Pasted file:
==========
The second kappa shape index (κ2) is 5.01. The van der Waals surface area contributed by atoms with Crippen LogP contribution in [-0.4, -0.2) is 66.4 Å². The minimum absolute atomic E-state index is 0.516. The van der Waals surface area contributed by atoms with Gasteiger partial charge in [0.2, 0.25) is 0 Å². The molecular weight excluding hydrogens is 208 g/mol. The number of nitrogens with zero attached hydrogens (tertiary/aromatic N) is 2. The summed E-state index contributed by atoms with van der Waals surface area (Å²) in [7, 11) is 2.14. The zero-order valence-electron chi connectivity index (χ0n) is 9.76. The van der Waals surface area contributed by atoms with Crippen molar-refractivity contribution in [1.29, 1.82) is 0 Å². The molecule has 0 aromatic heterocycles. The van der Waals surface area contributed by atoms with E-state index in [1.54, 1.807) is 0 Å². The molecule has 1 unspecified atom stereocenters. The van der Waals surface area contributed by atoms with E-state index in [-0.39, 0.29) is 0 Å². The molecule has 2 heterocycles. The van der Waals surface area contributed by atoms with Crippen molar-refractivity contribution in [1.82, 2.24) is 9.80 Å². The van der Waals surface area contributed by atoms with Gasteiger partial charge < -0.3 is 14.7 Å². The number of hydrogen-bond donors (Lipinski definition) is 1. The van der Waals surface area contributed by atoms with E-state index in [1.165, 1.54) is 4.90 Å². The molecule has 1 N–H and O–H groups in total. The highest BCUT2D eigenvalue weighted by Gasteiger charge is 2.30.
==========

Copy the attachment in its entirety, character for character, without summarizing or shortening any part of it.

The second kappa shape index (κ2) is 5.01. The van der Waals surface area contributed by atoms with Crippen LogP contribution in [-0.4, -0.2) is 66.4 Å². The minimum absolute atomic E-state index is 0.516. The van der Waals surface area contributed by atoms with Gasteiger partial charge in [0.2, 0.25) is 0 Å². The molecular weight excluding hydrogens is 208 g/mol. The number of nitrogens with zero attached hydrogens (tertiary/aromatic N) is 2. The summed E-state index contributed by atoms with van der Waals surface area (Å²) in [7, 11) is 2.14. The zero-order valence-electron chi connectivity index (χ0n) is 9.76. The van der Waals surface area contributed by atoms with Crippen molar-refractivity contribution in [1.29, 1.82) is 0 Å². The molecule has 0 aromatic heterocycles. The van der Waals surface area contributed by atoms with E-state index in [1.54, 1.807) is 0 Å². The molecule has 1 unspecified atom stereocenters. The van der Waals surface area contributed by atoms with E-state index in [-0.39, 0.29) is 0 Å². The molecule has 2 heterocycles. The van der Waals surface area contributed by atoms with Crippen molar-refractivity contribution in [1.82, 2.24) is 9.80 Å². The van der Waals surface area contributed by atoms with Gasteiger partial charge < -0.3 is 14.7 Å². The number of hydrogen-bond donors (Lipinski definition) is 1. The van der Waals surface area contributed by atoms with E-state index in [1.165, 1.54) is 4.90 Å². The molecule has 1 N–H and O–H groups in total. The highest BCUT2D eigenvalue weighted by Gasteiger charge is 2.30.